Maybe they don’t want to see

by Melanie, Hebron team

“I think people don’t want to see what is going on.”

An Israeli soldier searches a 15 year old boy in Hebron.  One of the many incidents that takes place in Hebron that many Israelis don't know about. Photo EAPPI, August 2012.

An Israeli soldier searches a 15 year old boy in Hebron. One of the many incidents that takes place in Hebron that many Israelis don’t know about. Photo EAPPI, August 2012.

I am in Haifa, Israel talking to a group of 16 year old Israeli students about life in the West Bank, when one of the girls makes the above statement.  I just summarized what takes place in Hebron – Israeli soldiers, Israeli settlers, life for Palestinians. I struggle to hold it together when speaking, both because of the reality of life in Hebron, but also because I am acutely aware that these young people are the next generation of Israeli soldiers. Any of them may serve in Hebron in a couple of years: protecting violent settlers living in illegal settlements and doing the things I have observed, like searching Palestinian children’s schoolbags, harassing ordinary people going about their business and detaining children.

Some of the students tell me they have never heard of Hebron and had no idea about what goes on there, or about the situation with checkpoints and other problems that my EAPPI colleagues based throughout the West Bank describe. A lively discussion between the students arises as to why this might be. A few blame the media. We point out that these issues are in the press on a daily basis, including the Israeli press, and there is a vast amount of information on the internet. After all, none of us EAs come from the region, and we managed to find out about what is going on.

The conversation changes when a girl suggests that many Israelis don’t want to see what is going on, they don’t want to know.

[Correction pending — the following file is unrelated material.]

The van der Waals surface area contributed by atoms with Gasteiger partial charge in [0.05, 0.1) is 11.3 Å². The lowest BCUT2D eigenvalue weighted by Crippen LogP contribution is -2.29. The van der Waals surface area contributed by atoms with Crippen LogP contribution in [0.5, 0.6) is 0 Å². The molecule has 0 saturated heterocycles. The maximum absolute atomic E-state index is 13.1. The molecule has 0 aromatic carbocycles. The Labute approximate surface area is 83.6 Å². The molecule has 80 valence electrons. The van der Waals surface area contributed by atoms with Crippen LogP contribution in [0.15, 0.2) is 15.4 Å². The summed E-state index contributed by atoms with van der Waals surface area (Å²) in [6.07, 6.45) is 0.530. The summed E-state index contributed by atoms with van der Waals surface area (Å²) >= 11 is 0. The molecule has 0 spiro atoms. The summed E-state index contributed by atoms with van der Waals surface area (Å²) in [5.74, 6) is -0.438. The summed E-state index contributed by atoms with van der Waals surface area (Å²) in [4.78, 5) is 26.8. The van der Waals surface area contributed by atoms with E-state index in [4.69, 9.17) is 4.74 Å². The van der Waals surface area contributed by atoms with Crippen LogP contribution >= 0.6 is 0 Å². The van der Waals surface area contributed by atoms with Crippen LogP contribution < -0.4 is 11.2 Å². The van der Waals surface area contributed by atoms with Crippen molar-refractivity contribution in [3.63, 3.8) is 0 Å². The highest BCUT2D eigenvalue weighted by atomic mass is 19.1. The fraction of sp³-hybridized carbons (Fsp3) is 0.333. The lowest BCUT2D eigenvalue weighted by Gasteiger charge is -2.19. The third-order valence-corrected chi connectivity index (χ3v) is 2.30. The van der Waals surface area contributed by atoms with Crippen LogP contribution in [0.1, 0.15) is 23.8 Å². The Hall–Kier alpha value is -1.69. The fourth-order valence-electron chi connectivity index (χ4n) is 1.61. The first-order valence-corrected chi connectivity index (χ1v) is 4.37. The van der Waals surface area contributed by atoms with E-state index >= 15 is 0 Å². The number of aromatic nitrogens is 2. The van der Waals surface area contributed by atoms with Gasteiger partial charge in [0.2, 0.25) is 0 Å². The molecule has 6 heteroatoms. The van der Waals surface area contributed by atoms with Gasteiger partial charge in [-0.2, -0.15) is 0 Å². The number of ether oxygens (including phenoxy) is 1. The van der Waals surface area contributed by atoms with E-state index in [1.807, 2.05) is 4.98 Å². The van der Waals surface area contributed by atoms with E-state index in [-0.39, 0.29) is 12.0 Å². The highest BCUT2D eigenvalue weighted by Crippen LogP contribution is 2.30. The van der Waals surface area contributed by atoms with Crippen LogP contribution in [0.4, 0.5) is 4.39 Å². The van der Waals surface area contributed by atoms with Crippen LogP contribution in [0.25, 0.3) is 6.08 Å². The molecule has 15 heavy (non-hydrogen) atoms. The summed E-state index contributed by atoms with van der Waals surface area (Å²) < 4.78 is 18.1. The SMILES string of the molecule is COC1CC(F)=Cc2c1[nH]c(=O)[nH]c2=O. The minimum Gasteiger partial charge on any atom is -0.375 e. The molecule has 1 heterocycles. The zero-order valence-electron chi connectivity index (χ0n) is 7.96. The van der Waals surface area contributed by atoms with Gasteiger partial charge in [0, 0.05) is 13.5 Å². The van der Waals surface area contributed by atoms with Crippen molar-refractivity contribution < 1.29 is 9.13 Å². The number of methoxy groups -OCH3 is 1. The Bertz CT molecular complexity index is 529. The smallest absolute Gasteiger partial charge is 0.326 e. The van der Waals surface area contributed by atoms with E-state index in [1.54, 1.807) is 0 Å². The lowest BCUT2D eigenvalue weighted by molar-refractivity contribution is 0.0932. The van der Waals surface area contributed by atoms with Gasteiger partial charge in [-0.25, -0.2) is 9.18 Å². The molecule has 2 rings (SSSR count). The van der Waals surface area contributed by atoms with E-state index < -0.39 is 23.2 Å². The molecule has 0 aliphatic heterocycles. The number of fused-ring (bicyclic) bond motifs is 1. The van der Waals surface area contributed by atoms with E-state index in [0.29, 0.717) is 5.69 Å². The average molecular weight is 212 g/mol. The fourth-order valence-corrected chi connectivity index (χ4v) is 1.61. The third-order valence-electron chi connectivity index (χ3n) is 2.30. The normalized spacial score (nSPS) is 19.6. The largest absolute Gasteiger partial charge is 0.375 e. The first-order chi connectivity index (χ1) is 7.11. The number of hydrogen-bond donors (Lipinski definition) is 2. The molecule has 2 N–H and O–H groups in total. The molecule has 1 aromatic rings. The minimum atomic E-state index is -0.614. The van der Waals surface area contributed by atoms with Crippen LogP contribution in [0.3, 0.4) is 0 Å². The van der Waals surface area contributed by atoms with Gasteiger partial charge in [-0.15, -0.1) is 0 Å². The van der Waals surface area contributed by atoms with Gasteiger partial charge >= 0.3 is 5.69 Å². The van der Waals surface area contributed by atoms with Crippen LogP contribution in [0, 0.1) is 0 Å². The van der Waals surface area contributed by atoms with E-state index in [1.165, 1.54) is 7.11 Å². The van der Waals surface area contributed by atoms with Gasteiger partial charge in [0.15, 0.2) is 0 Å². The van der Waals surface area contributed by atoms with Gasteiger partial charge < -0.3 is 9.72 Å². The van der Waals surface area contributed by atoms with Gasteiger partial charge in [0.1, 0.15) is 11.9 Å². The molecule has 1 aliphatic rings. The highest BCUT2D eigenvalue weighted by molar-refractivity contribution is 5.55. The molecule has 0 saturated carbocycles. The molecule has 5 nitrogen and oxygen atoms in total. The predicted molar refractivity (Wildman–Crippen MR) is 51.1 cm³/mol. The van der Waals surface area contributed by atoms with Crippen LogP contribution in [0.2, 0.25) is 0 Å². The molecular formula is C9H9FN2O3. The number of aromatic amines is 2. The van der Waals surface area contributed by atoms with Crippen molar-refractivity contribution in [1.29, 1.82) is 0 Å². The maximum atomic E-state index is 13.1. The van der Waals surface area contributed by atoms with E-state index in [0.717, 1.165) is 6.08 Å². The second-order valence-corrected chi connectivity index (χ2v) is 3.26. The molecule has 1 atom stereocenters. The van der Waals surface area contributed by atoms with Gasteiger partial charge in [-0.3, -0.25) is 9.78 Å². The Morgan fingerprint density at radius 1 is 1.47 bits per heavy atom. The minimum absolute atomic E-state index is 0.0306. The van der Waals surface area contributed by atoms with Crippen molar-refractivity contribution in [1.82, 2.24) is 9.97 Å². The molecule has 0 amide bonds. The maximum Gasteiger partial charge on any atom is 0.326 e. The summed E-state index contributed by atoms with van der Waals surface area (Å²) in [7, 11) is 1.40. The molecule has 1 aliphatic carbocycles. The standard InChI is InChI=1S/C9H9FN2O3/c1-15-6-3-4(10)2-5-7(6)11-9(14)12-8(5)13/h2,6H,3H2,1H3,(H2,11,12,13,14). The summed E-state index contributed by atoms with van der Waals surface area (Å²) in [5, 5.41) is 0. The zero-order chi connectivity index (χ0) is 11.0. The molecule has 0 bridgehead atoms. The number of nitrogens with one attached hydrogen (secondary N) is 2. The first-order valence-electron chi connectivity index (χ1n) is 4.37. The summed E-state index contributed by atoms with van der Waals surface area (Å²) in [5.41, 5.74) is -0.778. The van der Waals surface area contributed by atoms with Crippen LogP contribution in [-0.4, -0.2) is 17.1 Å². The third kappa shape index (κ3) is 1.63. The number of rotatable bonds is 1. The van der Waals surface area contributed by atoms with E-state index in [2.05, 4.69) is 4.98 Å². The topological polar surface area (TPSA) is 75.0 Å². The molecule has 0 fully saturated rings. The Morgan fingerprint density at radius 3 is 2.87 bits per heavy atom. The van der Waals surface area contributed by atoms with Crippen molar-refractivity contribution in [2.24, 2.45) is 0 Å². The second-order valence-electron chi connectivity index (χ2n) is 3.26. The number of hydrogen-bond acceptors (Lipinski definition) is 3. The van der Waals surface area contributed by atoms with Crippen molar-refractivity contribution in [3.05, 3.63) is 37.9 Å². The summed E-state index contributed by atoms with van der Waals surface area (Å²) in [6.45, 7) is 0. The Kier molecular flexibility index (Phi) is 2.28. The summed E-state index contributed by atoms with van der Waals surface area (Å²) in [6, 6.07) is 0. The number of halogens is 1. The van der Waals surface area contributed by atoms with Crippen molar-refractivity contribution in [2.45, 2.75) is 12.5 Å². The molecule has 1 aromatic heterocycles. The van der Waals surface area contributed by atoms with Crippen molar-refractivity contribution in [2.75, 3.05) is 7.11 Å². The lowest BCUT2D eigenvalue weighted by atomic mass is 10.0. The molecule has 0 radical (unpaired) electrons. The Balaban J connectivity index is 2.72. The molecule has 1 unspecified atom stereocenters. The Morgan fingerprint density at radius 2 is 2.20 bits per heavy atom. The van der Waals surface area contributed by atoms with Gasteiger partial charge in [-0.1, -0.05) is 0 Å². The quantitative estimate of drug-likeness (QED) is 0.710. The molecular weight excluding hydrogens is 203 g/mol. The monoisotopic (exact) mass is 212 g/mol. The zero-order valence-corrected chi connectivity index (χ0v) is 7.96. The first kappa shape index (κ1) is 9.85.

Certainly, it is possible to live a fairly normal life in Israel, while mostly ignoring what goes on just a few miles away on the other side of the wall that separates it from much of the West Bank. Ruth, another Israeli who kindly hosted me with her family in Haifa for a weekend, told me that in the last five years there were just three days when the conflict with the Palestinians touched her life in some way. The rest of the time, if she had chosen to, she could have completely ignored that it was happening. This is despite the fact that, if things carry on as they are, her two sons will be conscripted into the army in a few years.

This girls’ observations are similar to what many Israeli organizations are saying. Breaking the Silence, a group of former Israeli soldiers says,

“Cases of abuse towards Palestinians, looting, and destruction of property have been the norm for years… While this reality is known to Israeli soldiers and commanders, Israeli society continues to turn a blind eye, and to deny what is done in its name.”

During our meeting with the young people at their college in Haifa, they showed us a memorial room which has photographs of 20 Israeli students or former students who were killed in the conflict. Although significantly fewer in number overall, the examples of tragic loss seem to be everywhere you turn in Israel, as in Palestine. But still, those young people were entirely ignorant of Hebron – one of the most notorious examples of this conflict.

I find this deeply troubling. In a previous blog, I mentioned that a 20 year old Israeli soldier was shot and killed recently at checkpoint 209 in Hebron, apparently by a Palestinian. His name was Gavriel Kovi and, as it happens he came from Haifa, the city where I spent the weekend staying with an Israeli family – Ruth, Sarah and their two sons. I have seen no outcry in Israel about why he was there in the first place and this is puzzling. He was there to protect a group of Israeli settlers who use violence to further their views, which I have both witnessed and experienced. Such acts of violence would normally be subject to the force of the law but instead, the Israeli government sends its army to protect them. This army is made of young people who are sometimes tragically killed, as with Gavriel Kovi. I fail to understand both how it is in Israel’s own interests for this to be happening or why people don’t want to see this.

*Read the full article on Melanie’s personal blog.

EA Blog: “Do They Hate Us?”

by Johan, South Hebron Hills Team 

Last week, the Ecumenical Accompaniers were invited to participate in Shabbat celebrations in Jerusalem. We went to the Kehilat Yedidiya synagogue, where we sat in for the evening prayer. Kehilat Yedidiya is a congregation that is used to welcoming visitors from all faiths.